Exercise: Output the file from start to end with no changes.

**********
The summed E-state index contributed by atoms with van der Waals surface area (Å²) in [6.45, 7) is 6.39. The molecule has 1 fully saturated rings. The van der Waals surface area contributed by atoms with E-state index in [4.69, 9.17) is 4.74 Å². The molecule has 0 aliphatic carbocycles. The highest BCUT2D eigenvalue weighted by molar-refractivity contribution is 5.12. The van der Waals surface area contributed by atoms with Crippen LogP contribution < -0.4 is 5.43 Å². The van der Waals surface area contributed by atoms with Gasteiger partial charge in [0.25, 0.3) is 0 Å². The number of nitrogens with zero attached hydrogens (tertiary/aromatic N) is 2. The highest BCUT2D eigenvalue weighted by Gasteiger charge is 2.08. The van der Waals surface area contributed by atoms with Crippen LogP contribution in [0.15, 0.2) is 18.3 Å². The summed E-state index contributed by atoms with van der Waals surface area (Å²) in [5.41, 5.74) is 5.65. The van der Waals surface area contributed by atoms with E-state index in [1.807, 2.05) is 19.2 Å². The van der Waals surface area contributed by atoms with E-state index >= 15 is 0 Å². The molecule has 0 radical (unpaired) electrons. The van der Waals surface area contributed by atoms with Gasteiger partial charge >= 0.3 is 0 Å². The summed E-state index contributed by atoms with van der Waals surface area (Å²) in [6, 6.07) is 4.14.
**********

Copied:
The summed E-state index contributed by atoms with van der Waals surface area (Å²) in [6.45, 7) is 6.39. The molecule has 1 fully saturated rings. The van der Waals surface area contributed by atoms with E-state index in [4.69, 9.17) is 4.74 Å². The molecule has 0 aliphatic carbocycles. The highest BCUT2D eigenvalue weighted by molar-refractivity contribution is 5.12. The van der Waals surface area contributed by atoms with Crippen LogP contribution < -0.4 is 5.43 Å². The van der Waals surface area contributed by atoms with Gasteiger partial charge in [0.25, 0.3) is 0 Å². The number of nitrogens with zero attached hydrogens (tertiary/aromatic N) is 2. The highest BCUT2D eigenvalue weighted by Gasteiger charge is 2.08. The van der Waals surface area contributed by atoms with Crippen LogP contribution in [0.15, 0.2) is 18.3 Å². The summed E-state index contributed by atoms with van der Waals surface area (Å²) in [5.41, 5.74) is 5.65. The van der Waals surface area contributed by atoms with E-state index in [1.807, 2.05) is 19.2 Å². The van der Waals surface area contributed by atoms with E-state index >= 15 is 0 Å². The molecule has 0 radical (unpaired) electrons. The van der Waals surface area contributed by atoms with Gasteiger partial charge >= 0.3 is 0 Å². The summed E-state index contributed by atoms with van der Waals surface area (Å²) in [6, 6.07) is 4.14.